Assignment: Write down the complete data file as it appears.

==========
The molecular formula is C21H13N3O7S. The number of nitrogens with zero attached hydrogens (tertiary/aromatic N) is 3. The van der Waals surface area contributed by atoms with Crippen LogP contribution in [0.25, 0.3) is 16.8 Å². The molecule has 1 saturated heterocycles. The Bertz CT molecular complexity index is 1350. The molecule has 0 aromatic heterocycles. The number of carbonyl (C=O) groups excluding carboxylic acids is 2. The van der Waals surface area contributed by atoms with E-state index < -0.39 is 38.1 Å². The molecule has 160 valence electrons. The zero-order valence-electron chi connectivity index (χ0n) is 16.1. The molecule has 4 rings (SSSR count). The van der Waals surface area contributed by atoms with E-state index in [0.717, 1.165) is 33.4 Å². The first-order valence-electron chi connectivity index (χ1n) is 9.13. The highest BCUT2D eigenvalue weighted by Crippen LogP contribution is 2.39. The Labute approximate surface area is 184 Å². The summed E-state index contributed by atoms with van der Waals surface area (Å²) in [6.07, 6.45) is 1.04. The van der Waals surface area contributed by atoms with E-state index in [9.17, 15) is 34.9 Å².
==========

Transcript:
The molecular formula is C21H13N3O7S. The number of nitrogens with zero attached hydrogens (tertiary/aromatic N) is 3. The van der Waals surface area contributed by atoms with Crippen LogP contribution in [0.25, 0.3) is 16.8 Å². The molecule has 1 saturated heterocycles. The Bertz CT molecular complexity index is 1350. The molecule has 0 aromatic heterocycles. The number of carbonyl (C=O) groups excluding carboxylic acids is 2. The van der Waals surface area contributed by atoms with E-state index < -0.39 is 38.1 Å². The molecule has 160 valence electrons. The zero-order valence-electron chi connectivity index (χ0n) is 16.1. The molecule has 4 rings (SSSR count). The van der Waals surface area contributed by atoms with E-state index in [0.717, 1.165) is 33.4 Å². The first-order valence-electron chi connectivity index (χ1n) is 9.13. The highest BCUT2D eigenvalue weighted by Crippen LogP contribution is 2.39. The Labute approximate surface area is 184 Å². The summed E-state index contributed by atoms with van der Waals surface area (Å²) in [6.07, 6.45) is 1.04. The van der Waals surface area contributed by atoms with E-state index in [9.17, 15) is 34.9 Å².